Native Title: compensation has now arrived

5 Feb 2020

A recent High Court decision raises significant issues for many local governments throughout Western Australia regarding native title issues in their district.

Northern Territory v Griffiths is known in native title circles as the ‘Timber Creek decision’ as that is the name of the township in the Northern Territory which is the subject of the case.[i] In this case, the High Court granted financial compensation for the extinguishment of native title rights for the first time in Australian history.

 

In what appears to be the most significant native title decision since the landmark Mabo case,[ii] the Timber Creek decision will have major repercussions throughout Australia. For local governments, it is not so much a question of if, but when a compensation claim will be lodged over any land it may have acquired.

This article highlights the key points from the Timber Creek case, explains the compensatory implications and provides suggestions to all local governments in anticipation of future extinguishment claims.

The Timber Creek Case

The Ngaliwurru and Nungali peoples sought financial compensation for the extinguishment of their native title rights which had previously been established to exist over 127 hectares of land around Timber Creek.

The losses in issue occurred during infrastructural developments undertaken by the Northern Territory government in the 1980s-90s.

The case, which was heard before the High Court on appeal from the Full Federal Court, dealt with three key issues:

  • the objective economic value of affected native title rights;
  • whether interest was payable on or as part of the financial compensation, and
  • assigning monetary value to non-economic, cultural loss.

Ultimately, $2.5 million was awarded. The economic loss was calculated as being $320,250. This was done by assigning the objective value of the non-exclusive rights as 50% of the value of the freehold land. Interest was found to be payable and was granted in the sum of $910,100. The amount awarded for cultural loss was determined to be the most subjective, and fixed at $1.3 million.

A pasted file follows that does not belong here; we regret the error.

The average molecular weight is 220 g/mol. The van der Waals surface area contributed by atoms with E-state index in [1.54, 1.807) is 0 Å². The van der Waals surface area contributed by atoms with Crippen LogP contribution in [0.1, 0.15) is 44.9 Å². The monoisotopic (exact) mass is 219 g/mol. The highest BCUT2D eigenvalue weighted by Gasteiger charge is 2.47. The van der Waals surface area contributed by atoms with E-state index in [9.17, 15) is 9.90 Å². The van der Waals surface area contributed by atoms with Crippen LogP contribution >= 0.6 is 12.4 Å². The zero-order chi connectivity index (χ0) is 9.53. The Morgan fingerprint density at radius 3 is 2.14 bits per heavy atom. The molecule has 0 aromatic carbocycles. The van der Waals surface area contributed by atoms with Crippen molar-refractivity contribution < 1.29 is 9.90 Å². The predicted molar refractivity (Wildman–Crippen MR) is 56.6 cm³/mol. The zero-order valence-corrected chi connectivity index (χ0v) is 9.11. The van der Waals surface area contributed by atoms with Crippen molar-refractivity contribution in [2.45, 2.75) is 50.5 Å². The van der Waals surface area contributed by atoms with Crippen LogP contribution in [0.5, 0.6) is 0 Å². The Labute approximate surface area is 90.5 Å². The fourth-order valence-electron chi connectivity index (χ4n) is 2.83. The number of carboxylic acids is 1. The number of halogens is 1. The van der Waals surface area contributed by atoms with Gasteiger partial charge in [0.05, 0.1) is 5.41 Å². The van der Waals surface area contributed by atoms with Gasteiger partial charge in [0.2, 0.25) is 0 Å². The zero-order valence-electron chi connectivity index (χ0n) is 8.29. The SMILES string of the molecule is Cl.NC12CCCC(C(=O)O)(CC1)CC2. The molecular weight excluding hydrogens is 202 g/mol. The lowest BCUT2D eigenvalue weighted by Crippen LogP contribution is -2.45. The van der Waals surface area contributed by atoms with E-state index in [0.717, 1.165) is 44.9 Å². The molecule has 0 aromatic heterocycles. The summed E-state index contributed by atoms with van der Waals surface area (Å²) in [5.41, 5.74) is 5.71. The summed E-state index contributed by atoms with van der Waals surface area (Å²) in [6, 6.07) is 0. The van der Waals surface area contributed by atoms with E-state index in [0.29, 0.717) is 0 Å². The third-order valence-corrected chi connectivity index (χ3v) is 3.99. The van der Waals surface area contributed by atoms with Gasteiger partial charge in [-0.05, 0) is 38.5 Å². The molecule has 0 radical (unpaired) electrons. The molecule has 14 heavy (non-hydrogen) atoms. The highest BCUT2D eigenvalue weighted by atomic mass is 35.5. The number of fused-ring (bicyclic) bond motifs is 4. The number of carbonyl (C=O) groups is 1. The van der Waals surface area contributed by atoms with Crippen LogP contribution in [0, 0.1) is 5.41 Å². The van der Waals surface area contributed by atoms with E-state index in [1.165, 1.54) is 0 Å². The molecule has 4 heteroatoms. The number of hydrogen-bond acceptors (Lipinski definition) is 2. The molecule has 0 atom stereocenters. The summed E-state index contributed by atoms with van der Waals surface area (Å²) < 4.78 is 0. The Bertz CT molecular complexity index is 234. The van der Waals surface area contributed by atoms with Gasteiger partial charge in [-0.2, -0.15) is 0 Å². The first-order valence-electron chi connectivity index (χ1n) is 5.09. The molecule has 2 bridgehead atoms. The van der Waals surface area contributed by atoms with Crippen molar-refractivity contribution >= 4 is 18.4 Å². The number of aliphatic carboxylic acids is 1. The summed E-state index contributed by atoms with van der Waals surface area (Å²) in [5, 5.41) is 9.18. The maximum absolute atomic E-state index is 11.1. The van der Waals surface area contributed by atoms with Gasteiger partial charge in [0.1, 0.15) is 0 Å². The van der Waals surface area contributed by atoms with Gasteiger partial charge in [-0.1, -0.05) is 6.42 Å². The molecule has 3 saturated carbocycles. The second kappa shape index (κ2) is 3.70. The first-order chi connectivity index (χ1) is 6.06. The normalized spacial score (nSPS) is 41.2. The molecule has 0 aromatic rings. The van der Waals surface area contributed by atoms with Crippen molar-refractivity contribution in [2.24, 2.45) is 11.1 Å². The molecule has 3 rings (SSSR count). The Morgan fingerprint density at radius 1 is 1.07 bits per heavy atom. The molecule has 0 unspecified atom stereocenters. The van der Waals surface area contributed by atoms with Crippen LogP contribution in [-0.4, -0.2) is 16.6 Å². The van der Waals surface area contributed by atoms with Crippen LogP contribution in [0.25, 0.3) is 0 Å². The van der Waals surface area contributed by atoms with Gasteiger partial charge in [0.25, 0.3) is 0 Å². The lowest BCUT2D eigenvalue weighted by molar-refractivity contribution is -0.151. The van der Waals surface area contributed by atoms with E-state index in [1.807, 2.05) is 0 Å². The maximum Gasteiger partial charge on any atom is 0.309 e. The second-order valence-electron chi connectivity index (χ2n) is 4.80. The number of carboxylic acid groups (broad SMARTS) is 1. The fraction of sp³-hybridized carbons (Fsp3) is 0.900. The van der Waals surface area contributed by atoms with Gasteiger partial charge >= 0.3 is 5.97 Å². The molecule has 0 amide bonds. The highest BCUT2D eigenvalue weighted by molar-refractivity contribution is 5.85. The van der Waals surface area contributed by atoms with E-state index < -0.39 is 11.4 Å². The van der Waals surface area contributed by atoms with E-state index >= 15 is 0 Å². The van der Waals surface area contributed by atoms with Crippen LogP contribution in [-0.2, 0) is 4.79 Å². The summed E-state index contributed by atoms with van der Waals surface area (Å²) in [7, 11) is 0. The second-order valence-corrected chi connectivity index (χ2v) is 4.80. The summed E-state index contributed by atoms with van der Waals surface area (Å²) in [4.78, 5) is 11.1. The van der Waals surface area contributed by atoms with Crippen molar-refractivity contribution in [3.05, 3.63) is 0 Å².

Approach to determining compensation

The High Court endorsed the following approach in determining compensation amounts for claims of native title extinguishment:

Determinations of economic loss must consider the nature and content of the rights at the relevant date. Where native title rights are exclusive, their objective economic value will generally equate to the objective economic value of an unencumbered freehold estate in that land. Where native title rights are non-exclusive, it is expected that their objective economic value will be significantly less than the freehold value.

Interest is applicable to compensation for economic loss. It will ordinarily be calculated on a simple interest basis at a rate sufficient to compensate the claimants for the deprivation of land usage between the date at which compensation was assessed as being payable and the date of judgment.

The quantum of compensation for cultural loss will be the most variable factor. Cultural loss, according to the High Court, is about the diminution of the connection to country and the spiritual damage caused by the compensable acts.[iii] The High Court states it should be measured against what society would rightly regard an appropriate award for the loss to be,[iv] with regard to the significance of the affected land to the claimants, the degree of physical effect on the land and the duration of the effect of the loss.

'The Timber Creek decision will have major repercussions throughout Australia'

Legal significance

Indigenous claimant groups

The Timber Creek decision confirms that a substantial financial amount may be awarded to claimant groups for past interferences with their native title rights. It is significant because it recognises the cultural losses resulting from the acquisition and use of land by non-Indigenous bodies.

Over the years, a significant number of Indigenous claimant groups have had their native title rights established. Many have resulted in consent determinations and Indigenous Land Use Agreements.

Complacency may therefore have set in with regard to native title matters. However, the Timber Creek decision is likely to motivate such native title holders to now seek compensation for infringement of these rights.

Local governments

Currently, a local government will only be held liable for compensation if it has compulsorily acquired native title land. In all other instances, a local government’s liability will be attributed and transferred to the State or Commonwealth under s 239 of the Native Title Act 1993 (Cth).[v]